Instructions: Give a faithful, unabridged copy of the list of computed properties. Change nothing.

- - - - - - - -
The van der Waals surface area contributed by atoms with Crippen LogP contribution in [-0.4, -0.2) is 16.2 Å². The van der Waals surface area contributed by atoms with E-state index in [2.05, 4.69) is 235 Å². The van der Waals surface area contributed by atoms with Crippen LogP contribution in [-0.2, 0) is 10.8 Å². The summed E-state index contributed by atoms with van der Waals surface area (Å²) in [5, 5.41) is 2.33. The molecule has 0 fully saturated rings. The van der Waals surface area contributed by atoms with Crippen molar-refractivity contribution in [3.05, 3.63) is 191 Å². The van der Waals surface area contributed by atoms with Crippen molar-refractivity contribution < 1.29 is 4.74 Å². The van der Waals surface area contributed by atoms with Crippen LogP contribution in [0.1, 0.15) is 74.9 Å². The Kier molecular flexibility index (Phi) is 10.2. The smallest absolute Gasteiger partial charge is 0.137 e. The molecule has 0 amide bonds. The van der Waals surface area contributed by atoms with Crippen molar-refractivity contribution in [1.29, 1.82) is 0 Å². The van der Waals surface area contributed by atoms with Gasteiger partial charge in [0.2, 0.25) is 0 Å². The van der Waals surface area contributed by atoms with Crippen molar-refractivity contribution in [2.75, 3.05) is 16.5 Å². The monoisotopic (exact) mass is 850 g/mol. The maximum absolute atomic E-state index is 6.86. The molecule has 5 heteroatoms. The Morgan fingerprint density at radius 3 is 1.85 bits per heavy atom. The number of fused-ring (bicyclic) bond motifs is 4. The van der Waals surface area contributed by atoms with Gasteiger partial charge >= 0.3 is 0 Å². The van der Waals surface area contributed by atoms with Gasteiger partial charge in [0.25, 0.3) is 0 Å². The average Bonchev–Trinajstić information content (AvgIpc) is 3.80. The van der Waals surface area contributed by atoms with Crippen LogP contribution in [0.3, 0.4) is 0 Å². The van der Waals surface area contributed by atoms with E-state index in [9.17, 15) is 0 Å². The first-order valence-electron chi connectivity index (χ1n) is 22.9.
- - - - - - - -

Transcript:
The van der Waals surface area contributed by atoms with Crippen LogP contribution in [-0.4, -0.2) is 16.2 Å². The van der Waals surface area contributed by atoms with E-state index in [2.05, 4.69) is 235 Å². The van der Waals surface area contributed by atoms with Crippen LogP contribution in [-0.2, 0) is 10.8 Å². The summed E-state index contributed by atoms with van der Waals surface area (Å²) in [5, 5.41) is 2.33. The molecule has 0 fully saturated rings. The van der Waals surface area contributed by atoms with Crippen molar-refractivity contribution in [3.05, 3.63) is 191 Å². The van der Waals surface area contributed by atoms with Crippen molar-refractivity contribution < 1.29 is 4.74 Å². The van der Waals surface area contributed by atoms with Crippen LogP contribution in [0.1, 0.15) is 74.9 Å². The Kier molecular flexibility index (Phi) is 10.2. The smallest absolute Gasteiger partial charge is 0.137 e. The molecule has 0 amide bonds. The van der Waals surface area contributed by atoms with Crippen molar-refractivity contribution in [1.29, 1.82) is 0 Å². The van der Waals surface area contributed by atoms with Gasteiger partial charge in [0.2, 0.25) is 0 Å². The van der Waals surface area contributed by atoms with Crippen molar-refractivity contribution in [2.75, 3.05) is 16.5 Å². The monoisotopic (exact) mass is 850 g/mol. The maximum absolute atomic E-state index is 6.86. The molecule has 5 heteroatoms. The Morgan fingerprint density at radius 3 is 1.85 bits per heavy atom. The number of fused-ring (bicyclic) bond motifs is 4. The van der Waals surface area contributed by atoms with Gasteiger partial charge >= 0.3 is 0 Å². The van der Waals surface area contributed by atoms with Gasteiger partial charge in [0.25, 0.3) is 0 Å². The average Bonchev–Trinajstić information content (AvgIpc) is 3.80. The van der Waals surface area contributed by atoms with Crippen LogP contribution in [0.3, 0.4) is 0 Å². The van der Waals surface area contributed by atoms with E-state index in [9.17, 15) is 0 Å². The first-order valence-electron chi connectivity index (χ1n) is 22.9.